For corporate operators, de la Servette said, the AS350 offers good visibility, forward-facing seats, “and the real possibility of speaking within the cabin.”

While military missions are more sensitive to power requirements and often require twin engines, the AS550 Fennec military AStar has earned a place in the market. Denmark and Singapore each fly it, for instance. Eurocopter is certifying it to fire guided rockets. It already is qualified to carry TOW anti-tank missiles.

Operators like a lot of things about the AS350. Foremost is

its performance. “It’s able to meet many different kinds of missions for different operators and under different conditions,” said Servette. That is key. “They are investing in our product to sell services or perform critical missions.”

The operators we spoke with agreed.

A representative of the U.S. Homeland Security Dept. involved in the operation of about 35 AS350s said the aircraft perform well. One EMS operator with two B2s and one B3 described the AStars as “fast and smooth” and found the aircraft’s quick start-ups and shutdowns “helpful in EMS operations.”

A power company in the U.S. Southwest with a B2 and B3 said the aircraft had “lots of power, the B3 in particular.” A law-enforcement agency that flies AS350B2s in the same region agreed. A central U.S. EMS operator with four B3s said the aircraft have plenty of power. “We love it, period.”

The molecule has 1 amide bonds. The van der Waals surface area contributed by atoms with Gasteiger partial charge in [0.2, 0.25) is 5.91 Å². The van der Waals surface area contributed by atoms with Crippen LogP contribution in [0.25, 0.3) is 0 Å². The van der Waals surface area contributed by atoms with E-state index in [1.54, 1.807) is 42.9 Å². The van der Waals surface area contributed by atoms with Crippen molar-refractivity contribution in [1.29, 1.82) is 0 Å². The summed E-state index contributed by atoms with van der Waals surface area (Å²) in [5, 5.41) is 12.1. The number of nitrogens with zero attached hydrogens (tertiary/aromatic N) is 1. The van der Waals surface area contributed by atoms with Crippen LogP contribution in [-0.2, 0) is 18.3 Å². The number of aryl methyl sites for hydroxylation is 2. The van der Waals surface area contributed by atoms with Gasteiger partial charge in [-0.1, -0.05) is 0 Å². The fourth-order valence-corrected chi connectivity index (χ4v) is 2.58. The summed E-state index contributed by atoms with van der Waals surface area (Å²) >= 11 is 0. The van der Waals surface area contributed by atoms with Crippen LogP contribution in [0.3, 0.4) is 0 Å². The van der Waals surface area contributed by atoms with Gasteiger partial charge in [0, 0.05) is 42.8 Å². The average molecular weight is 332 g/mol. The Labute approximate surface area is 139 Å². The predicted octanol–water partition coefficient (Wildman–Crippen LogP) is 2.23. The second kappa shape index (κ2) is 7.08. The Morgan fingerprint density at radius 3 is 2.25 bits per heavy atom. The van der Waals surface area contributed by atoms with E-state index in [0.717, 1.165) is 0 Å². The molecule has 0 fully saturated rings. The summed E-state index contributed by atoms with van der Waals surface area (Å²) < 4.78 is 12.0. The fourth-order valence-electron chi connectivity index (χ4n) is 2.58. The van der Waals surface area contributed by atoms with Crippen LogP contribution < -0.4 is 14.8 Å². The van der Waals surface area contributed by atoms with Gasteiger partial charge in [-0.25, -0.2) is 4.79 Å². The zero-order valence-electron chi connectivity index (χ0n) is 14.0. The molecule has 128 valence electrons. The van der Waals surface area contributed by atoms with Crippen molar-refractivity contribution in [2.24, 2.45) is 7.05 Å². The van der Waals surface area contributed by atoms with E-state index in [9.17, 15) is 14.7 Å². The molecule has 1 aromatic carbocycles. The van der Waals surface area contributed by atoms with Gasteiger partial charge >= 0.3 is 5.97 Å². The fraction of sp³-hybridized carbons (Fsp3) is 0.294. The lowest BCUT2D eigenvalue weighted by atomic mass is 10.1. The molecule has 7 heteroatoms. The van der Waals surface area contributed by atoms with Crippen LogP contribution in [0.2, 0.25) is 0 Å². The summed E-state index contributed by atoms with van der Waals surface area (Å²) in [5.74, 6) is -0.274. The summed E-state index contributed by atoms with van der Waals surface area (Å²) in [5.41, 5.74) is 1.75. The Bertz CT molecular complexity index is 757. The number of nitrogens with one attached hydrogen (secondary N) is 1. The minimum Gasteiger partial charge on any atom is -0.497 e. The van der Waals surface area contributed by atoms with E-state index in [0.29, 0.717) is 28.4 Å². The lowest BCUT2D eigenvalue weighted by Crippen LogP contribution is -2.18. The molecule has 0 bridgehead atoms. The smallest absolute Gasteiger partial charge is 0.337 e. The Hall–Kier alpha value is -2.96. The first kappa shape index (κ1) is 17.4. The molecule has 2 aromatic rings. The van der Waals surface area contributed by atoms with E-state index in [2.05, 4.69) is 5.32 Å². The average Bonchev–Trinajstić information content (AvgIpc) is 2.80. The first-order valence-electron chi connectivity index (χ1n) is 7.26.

Operators particularly like the aircraft’s performance at high altitudes and under hot conditions. One law-enforcement operator who flies six AS350B3s in response areas up to 11,000 ft msl noted the aircraft’s power at those high elevations.

A key appeal of the AS350, de la Servette said, is its ease of maintenance. It is designed so that the pilot can do all checks up to the 100-hr inspection. “That means you can do a complete week of aerial work in the bush with only one pilot and

no mechanic.”

Several operators concurred.

An electronic newsgathering operator with nine aircraft considers the aircraft “very maintenance-friendly” and “put together well.” A law-enforcement agency in the U.S. Midwest described the AS350’s maintenance as great. A law-enforcement operator with two B2s said the aircraft’s maintenance access is good, “which equals less down time.”

Operators also generally like the AS350’s flight characteristics, reporting that it flies smooth for an aircraft with a three-bladed main-rotor system. An air-tour operator with 16 AStars, a combination of As, B2s, and B3s, called the aircraft “stable.”

Operators like things beside the AS350’s performance.

The air-tour operator with 16 AStars considers them “economical and cost-effective.” A law-enforcement operator appreciated the aircraft’s “reliable aircraft and engines.” An EMS operator with 10 aircraft, a combination of As and B2s, likes the aircraft’s low maintenance per flight hour.

One operator called the AS350’s cabin spacious, another “extremely spacious,” adding that the aircraft interior has “great visibility.” An official of a law-enforcement agency with six AStars concurred, saying the aircraft has good visibility “for all occupants.”

Law-enforcement agencies appear in particular to like the cockpit, which they said promotes good crew coordination and flight-crew training. Another law-enforcement operator with nine AStars, made up of As and B2s, noted that the cabin is “comfortable on long missions.” Yet another law-enforcement operator with six AS350s said they are “a good night-ops platform” and “great for insertions and extractions.”

AS350 operators reported some disappointments, as well. Some have questions about AS350 hydraulic failures, which we treat on page A10. Others cited the transition from hover